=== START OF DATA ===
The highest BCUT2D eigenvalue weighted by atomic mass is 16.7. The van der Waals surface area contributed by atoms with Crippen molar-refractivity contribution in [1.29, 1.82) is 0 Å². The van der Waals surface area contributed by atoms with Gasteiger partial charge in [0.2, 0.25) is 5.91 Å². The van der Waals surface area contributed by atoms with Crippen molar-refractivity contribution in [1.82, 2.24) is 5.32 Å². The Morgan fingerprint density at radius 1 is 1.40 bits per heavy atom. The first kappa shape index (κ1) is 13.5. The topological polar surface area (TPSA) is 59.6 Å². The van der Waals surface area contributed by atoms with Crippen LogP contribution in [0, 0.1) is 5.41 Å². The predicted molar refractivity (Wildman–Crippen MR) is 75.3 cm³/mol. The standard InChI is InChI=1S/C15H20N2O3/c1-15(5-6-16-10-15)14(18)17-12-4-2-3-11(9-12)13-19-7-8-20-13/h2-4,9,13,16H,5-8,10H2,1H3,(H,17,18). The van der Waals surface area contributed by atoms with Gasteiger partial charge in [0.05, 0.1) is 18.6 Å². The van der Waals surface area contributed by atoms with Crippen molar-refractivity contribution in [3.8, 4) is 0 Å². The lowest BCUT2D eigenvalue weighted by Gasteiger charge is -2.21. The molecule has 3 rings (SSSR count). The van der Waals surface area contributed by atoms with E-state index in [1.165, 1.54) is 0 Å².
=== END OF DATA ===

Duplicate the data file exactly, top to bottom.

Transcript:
The highest BCUT2D eigenvalue weighted by atomic mass is 16.7. The van der Waals surface area contributed by atoms with Crippen molar-refractivity contribution in [1.29, 1.82) is 0 Å². The van der Waals surface area contributed by atoms with Gasteiger partial charge in [0.2, 0.25) is 5.91 Å². The van der Waals surface area contributed by atoms with Crippen molar-refractivity contribution in [1.82, 2.24) is 5.32 Å². The Morgan fingerprint density at radius 1 is 1.40 bits per heavy atom. The first kappa shape index (κ1) is 13.5. The topological polar surface area (TPSA) is 59.6 Å². The van der Waals surface area contributed by atoms with Crippen LogP contribution in [0, 0.1) is 5.41 Å². The predicted molar refractivity (Wildman–Crippen MR) is 75.3 cm³/mol. The standard InChI is InChI=1S/C15H20N2O3/c1-15(5-6-16-10-15)14(18)17-12-4-2-3-11(9-12)13-19-7-8-20-13/h2-4,9,13,16H,5-8,10H2,1H3,(H,17,18). The van der Waals surface area contributed by atoms with Gasteiger partial charge in [0.05, 0.1) is 18.6 Å². The van der Waals surface area contributed by atoms with Crippen molar-refractivity contribution in [3.8, 4) is 0 Å². The lowest BCUT2D eigenvalue weighted by Gasteiger charge is -2.21. The molecule has 3 rings (SSSR count). The van der Waals surface area contributed by atoms with E-state index in [1.165, 1.54) is 0 Å².